this is a reprint of an article we shared in our august 07 vertigo, the online journal of spiritual dizziness at the refuge. we know some of you have already read it but we wanted to put it up for those that don’t get vertigo (if you are interested in subscribing, click here). plus, this way you can comment, too.
when we planted the refuge 15 months ago, there were many people who thought (and secretly hoped) we’d replicate the “attractional” church model that we had been part of. it could have been so simple–a few good messages, amazing, upbeat music, a few light trees and fog machines, and we would have been golden. good communicator, solid care pastor, it was the formula for success. one problem–it violated so many of our core beliefs about what “church” is supposed to be. so instead we have chosen this harder path in the wider Christian community. at this point we aren’t sure if we’re smart or stupid.
but we do know there are many church leaders out there who are overwhelmed by the exponential growth they’ve experienced in the past few years (they definitely followed the manual we seem to have misplaced). they don’t quite know what to do because their budgets and staff keep increasing, they’re running million dollar building campaigns, and sunday programming continues to ramp up to near-hollywood levels. we have heard their cry and offer our heartfelt and sympathetic advice. you see if there is anything we feel competent at, it is managing rapid growth. in fact, we are confident we can solve the problems of churches that are too big. our answer? our area of expertise?
we call it “Church Shrinkage”….
just apply these 8 easy principles and we’re 100% sure your church will shrink (but who knows, maybe in the end you’ll live out some of your dreams of the way you’ve longed church could be)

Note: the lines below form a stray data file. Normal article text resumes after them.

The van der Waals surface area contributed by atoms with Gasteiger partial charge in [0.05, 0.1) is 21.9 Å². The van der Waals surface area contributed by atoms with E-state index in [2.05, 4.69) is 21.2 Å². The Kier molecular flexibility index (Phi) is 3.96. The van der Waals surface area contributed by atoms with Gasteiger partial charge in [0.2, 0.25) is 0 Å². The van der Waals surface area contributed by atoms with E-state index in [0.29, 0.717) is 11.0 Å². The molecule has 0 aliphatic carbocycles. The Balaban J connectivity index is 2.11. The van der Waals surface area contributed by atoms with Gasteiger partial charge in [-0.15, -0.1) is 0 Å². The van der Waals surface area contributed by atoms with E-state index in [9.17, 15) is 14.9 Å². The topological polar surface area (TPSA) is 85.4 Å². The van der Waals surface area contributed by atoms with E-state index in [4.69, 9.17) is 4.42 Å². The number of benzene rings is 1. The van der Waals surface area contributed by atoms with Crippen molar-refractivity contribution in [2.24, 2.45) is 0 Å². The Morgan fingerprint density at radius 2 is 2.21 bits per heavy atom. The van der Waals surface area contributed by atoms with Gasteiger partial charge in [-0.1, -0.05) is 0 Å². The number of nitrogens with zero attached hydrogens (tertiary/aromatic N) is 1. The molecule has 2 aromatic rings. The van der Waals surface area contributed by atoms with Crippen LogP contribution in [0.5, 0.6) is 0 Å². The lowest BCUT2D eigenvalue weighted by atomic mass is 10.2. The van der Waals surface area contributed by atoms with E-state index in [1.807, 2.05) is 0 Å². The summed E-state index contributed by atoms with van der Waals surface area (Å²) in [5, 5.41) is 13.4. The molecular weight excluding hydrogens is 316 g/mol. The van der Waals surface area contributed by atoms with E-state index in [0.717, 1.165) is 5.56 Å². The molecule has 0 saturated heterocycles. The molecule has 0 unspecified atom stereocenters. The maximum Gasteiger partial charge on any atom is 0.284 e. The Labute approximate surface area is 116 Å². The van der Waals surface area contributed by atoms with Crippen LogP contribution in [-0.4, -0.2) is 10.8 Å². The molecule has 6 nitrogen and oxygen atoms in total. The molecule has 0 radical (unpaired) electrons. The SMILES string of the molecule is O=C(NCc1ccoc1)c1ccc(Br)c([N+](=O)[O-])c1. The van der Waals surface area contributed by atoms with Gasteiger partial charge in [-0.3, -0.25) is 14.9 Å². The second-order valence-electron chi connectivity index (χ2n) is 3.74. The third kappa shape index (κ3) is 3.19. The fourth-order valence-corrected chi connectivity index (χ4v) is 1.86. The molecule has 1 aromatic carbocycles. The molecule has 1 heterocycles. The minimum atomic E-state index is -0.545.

1. shoot the sheriff.
don’t build what is called a faith community on any superstar other than Jesus. remember, He said He was the head of the thing, although people usually want a more tangible and handsome superstar, one hero who makes all of the decisions. hmm, no telling where it all went awry, but as far as we can tell the early church was just a group of men & women who loved God and each other and wanted others to know Him, too.
2. tell the truth.
be more honest about where each dollar goes, who gets the biggest salary (and the least), what the real agenda is. do 25 million dollar buildings really help poor Jesus out, or are they in fact ways to proclaim power and comfort? what is hidden is always bad news for the poor.
3. embrace brokenness.
sounds good when it is a program for others, but is confession a way of life for leadership or are the stories of brokenness someone else’s and the speakers seem to have more “victory” than the average schmoe? what happens to people when they aren’t getting “healed” fast enough?
4. demand equality.
look around, do women have equal status & power? enough said.
5. defer to the least of these.
are the folks in charge the ones Jesus would notice, or do they seem more from wall street? are poor, uneducated, but loving servants of Jesus on the elder board? or does the board look more like a fortune 500 company? is success measured in dollars and numbers? whose phone calls get returned? who is getting invited to play golf with the pastors?
6. be generous.
where does most of the money go? what is spent on “the show”, programming, creating comfort versus single moms, struggling families or hungry children?
7. let people speak.
why are we so afraid of dialogue? why do only the “professionals” get to speak?
8. value people above strategy.
what happens when someone is passionate about something but it doesn’t align with the personal preferences of church leadership? do staff people seem to come and go on a regular basis? someone is being sacrificed for a strategy, and that strategy is about being bigger.
see, anyone can have a smaller church, if you lay down power, control, and personal comfort. if you are willing to be honest about what happens behind closed doors, then your church can also have the joy of shrinking. we’ll be glad to help.